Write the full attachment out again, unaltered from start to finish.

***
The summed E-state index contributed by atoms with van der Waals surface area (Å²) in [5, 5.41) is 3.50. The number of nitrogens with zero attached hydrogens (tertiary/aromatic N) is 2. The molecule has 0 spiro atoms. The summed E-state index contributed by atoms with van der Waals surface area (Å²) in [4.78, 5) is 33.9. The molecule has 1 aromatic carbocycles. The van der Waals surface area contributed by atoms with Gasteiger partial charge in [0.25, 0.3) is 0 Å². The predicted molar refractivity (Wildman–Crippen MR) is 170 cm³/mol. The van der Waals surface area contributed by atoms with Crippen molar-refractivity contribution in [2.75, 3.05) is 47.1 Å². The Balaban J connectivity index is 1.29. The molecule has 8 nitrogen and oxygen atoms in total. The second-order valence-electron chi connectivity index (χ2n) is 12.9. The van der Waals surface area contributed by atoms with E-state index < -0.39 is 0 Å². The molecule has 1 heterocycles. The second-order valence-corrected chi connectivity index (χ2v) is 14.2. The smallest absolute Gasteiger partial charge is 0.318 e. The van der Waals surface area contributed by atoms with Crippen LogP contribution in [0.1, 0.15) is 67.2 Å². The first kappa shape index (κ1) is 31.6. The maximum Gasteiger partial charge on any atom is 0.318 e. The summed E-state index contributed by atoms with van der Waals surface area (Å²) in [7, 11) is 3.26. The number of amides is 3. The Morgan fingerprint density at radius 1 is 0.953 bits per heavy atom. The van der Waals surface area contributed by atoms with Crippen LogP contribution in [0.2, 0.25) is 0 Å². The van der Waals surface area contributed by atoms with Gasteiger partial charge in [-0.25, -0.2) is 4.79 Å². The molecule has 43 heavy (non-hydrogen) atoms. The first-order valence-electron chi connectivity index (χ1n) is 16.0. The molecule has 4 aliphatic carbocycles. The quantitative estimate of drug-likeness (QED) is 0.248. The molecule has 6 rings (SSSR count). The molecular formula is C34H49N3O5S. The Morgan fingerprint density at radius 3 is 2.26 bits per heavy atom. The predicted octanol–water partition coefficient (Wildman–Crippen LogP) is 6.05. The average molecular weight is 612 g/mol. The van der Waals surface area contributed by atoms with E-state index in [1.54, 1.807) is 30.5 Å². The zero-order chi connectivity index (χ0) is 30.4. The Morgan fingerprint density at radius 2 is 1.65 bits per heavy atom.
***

The summed E-state index contributed by atoms with van der Waals surface area (Å²) in [5, 5.41) is 3.50. The number of nitrogens with zero attached hydrogens (tertiary/aromatic N) is 2. The molecule has 0 spiro atoms. The summed E-state index contributed by atoms with van der Waals surface area (Å²) in [4.78, 5) is 33.9. The molecule has 1 aromatic carbocycles. The van der Waals surface area contributed by atoms with Gasteiger partial charge in [0.25, 0.3) is 0 Å². The predicted molar refractivity (Wildman–Crippen MR) is 170 cm³/mol. The van der Waals surface area contributed by atoms with Crippen molar-refractivity contribution in [2.75, 3.05) is 47.1 Å². The Balaban J connectivity index is 1.29. The molecule has 8 nitrogen and oxygen atoms in total. The second-order valence-electron chi connectivity index (χ2n) is 12.9. The van der Waals surface area contributed by atoms with E-state index < -0.39 is 0 Å². The molecule has 1 heterocycles. The second-order valence-corrected chi connectivity index (χ2v) is 14.2. The smallest absolute Gasteiger partial charge is 0.318 e. The van der Waals surface area contributed by atoms with Crippen LogP contribution in [0.1, 0.15) is 67.2 Å². The first kappa shape index (κ1) is 31.6. The maximum Gasteiger partial charge on any atom is 0.318 e. The summed E-state index contributed by atoms with van der Waals surface area (Å²) in [7, 11) is 3.26. The number of amides is 3. The Morgan fingerprint density at radius 1 is 0.953 bits per heavy atom. The van der Waals surface area contributed by atoms with Crippen LogP contribution in [0.2, 0.25) is 0 Å². The van der Waals surface area contributed by atoms with Gasteiger partial charge in [-0.25, -0.2) is 4.79 Å². The molecule has 43 heavy (non-hydrogen) atoms. The first-order valence-electron chi connectivity index (χ1n) is 16.0. The molecule has 4 aliphatic carbocycles. The quantitative estimate of drug-likeness (QED) is 0.248. The molecule has 6 rings (SSSR count). The molecular formula is C34H49N3O5S. The Morgan fingerprint density at radius 3 is 2.26 bits per heavy atom. The predicted octanol–water partition coefficient (Wildman–Crippen LogP) is 6.05. The average molecular weight is 612 g/mol. The van der Waals surface area contributed by atoms with E-state index in [1.54, 1.807) is 30.5 Å². The zero-order chi connectivity index (χ0) is 30.4. The Morgan fingerprint density at radius 2 is 1.65 bits per heavy atom.